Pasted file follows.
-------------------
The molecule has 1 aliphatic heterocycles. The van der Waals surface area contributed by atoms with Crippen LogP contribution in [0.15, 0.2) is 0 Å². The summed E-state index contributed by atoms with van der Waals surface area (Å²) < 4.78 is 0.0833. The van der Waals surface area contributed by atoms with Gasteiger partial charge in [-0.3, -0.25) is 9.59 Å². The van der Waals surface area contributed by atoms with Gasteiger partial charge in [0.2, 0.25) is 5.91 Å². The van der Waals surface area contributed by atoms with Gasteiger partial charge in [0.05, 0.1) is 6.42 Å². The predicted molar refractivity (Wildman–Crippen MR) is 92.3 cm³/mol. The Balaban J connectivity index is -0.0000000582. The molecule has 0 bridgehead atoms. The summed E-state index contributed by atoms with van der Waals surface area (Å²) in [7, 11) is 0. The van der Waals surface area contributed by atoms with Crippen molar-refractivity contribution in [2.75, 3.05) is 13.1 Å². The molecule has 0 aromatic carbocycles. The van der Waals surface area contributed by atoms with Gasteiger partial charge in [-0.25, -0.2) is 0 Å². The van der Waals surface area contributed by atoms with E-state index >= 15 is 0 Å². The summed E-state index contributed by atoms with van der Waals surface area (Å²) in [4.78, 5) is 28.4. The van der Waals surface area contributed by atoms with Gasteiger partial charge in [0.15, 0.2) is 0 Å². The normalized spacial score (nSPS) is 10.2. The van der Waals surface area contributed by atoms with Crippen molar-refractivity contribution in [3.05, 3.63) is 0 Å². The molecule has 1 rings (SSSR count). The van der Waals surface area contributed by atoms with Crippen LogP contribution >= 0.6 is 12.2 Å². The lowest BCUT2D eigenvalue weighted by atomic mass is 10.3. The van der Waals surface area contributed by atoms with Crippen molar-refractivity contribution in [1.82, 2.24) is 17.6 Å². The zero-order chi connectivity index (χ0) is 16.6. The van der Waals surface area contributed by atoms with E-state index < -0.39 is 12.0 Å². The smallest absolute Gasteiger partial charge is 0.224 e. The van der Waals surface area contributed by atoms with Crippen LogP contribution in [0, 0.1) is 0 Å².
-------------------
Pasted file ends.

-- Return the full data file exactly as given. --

The molecule has 1 aliphatic heterocycles. The van der Waals surface area contributed by atoms with Crippen LogP contribution in [0.15, 0.2) is 0 Å². The summed E-state index contributed by atoms with van der Waals surface area (Å²) < 4.78 is 0.0833. The van der Waals surface area contributed by atoms with Gasteiger partial charge in [-0.3, -0.25) is 9.59 Å². The van der Waals surface area contributed by atoms with Gasteiger partial charge in [0.2, 0.25) is 5.91 Å². The van der Waals surface area contributed by atoms with Gasteiger partial charge in [0.05, 0.1) is 6.42 Å². The predicted molar refractivity (Wildman–Crippen MR) is 92.3 cm³/mol. The Balaban J connectivity index is -0.0000000582. The molecule has 0 bridgehead atoms. The summed E-state index contributed by atoms with van der Waals surface area (Å²) in [7, 11) is 0. The van der Waals surface area contributed by atoms with Crippen molar-refractivity contribution in [2.75, 3.05) is 13.1 Å². The molecule has 0 aromatic carbocycles. The van der Waals surface area contributed by atoms with Gasteiger partial charge in [-0.25, -0.2) is 0 Å². The van der Waals surface area contributed by atoms with E-state index >= 15 is 0 Å². The summed E-state index contributed by atoms with van der Waals surface area (Å²) in [4.78, 5) is 28.4. The van der Waals surface area contributed by atoms with Gasteiger partial charge in [0.15, 0.2) is 0 Å². The normalized spacial score (nSPS) is 10.2. The van der Waals surface area contributed by atoms with Crippen molar-refractivity contribution in [3.05, 3.63) is 0 Å². The molecule has 1 rings (SSSR count). The van der Waals surface area contributed by atoms with Crippen LogP contribution >= 0.6 is 12.2 Å². The lowest BCUT2D eigenvalue weighted by atomic mass is 10.3. The van der Waals surface area contributed by atoms with Crippen molar-refractivity contribution in [1.82, 2.24) is 17.6 Å². The zero-order chi connectivity index (χ0) is 16.6. The van der Waals surface area contributed by atoms with E-state index < -0.39 is 12.0 Å². The smallest absolute Gasteiger partial charge is 0.224 e. The van der Waals surface area contributed by atoms with Crippen LogP contribution in [0, 0.1) is 0 Å².